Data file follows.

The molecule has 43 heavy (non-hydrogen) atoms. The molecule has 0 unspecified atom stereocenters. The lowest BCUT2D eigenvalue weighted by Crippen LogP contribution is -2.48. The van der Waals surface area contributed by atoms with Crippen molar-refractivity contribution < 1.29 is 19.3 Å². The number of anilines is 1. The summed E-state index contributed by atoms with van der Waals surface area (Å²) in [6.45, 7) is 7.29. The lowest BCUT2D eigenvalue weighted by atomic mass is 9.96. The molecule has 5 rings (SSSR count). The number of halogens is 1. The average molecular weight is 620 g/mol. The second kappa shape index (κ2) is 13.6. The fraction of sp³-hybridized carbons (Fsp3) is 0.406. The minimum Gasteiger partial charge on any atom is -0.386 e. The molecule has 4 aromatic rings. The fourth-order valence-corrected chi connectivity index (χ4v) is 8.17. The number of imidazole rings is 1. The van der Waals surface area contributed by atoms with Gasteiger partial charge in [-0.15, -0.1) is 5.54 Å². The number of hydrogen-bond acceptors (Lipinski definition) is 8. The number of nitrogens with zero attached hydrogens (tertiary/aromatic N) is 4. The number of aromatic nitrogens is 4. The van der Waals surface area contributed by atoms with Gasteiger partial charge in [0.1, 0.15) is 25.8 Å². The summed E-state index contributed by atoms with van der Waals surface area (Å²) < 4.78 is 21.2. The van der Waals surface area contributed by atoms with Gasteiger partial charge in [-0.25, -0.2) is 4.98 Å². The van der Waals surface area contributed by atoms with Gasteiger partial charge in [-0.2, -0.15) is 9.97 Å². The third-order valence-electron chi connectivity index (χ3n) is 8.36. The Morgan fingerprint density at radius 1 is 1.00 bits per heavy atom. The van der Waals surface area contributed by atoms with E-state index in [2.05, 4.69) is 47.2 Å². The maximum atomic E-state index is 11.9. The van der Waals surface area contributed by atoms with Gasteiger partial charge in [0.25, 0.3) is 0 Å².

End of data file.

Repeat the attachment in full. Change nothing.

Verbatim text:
The molecule has 43 heavy (non-hydrogen) atoms. The molecule has 0 unspecified atom stereocenters. The lowest BCUT2D eigenvalue weighted by Crippen LogP contribution is -2.48. The van der Waals surface area contributed by atoms with Crippen molar-refractivity contribution < 1.29 is 19.3 Å². The number of anilines is 1. The summed E-state index contributed by atoms with van der Waals surface area (Å²) in [6.45, 7) is 7.29. The lowest BCUT2D eigenvalue weighted by atomic mass is 9.96. The molecule has 5 rings (SSSR count). The number of halogens is 1. The average molecular weight is 620 g/mol. The second kappa shape index (κ2) is 13.6. The fraction of sp³-hybridized carbons (Fsp3) is 0.406. The minimum Gasteiger partial charge on any atom is -0.386 e. The molecule has 4 aromatic rings. The fourth-order valence-corrected chi connectivity index (χ4v) is 8.17. The number of imidazole rings is 1. The van der Waals surface area contributed by atoms with Gasteiger partial charge in [-0.15, -0.1) is 5.54 Å². The number of hydrogen-bond acceptors (Lipinski definition) is 8. The number of nitrogens with zero attached hydrogens (tertiary/aromatic N) is 4. The number of aromatic nitrogens is 4. The van der Waals surface area contributed by atoms with Gasteiger partial charge in [0.1, 0.15) is 25.8 Å². The summed E-state index contributed by atoms with van der Waals surface area (Å²) < 4.78 is 21.2. The van der Waals surface area contributed by atoms with Gasteiger partial charge in [-0.25, -0.2) is 4.98 Å². The van der Waals surface area contributed by atoms with Gasteiger partial charge in [-0.2, -0.15) is 9.97 Å². The third-order valence-electron chi connectivity index (χ3n) is 8.36. The Morgan fingerprint density at radius 1 is 1.00 bits per heavy atom. The van der Waals surface area contributed by atoms with E-state index in [2.05, 4.69) is 47.2 Å². The maximum atomic E-state index is 11.9. The van der Waals surface area contributed by atoms with Gasteiger partial charge in [0.25, 0.3) is 0 Å².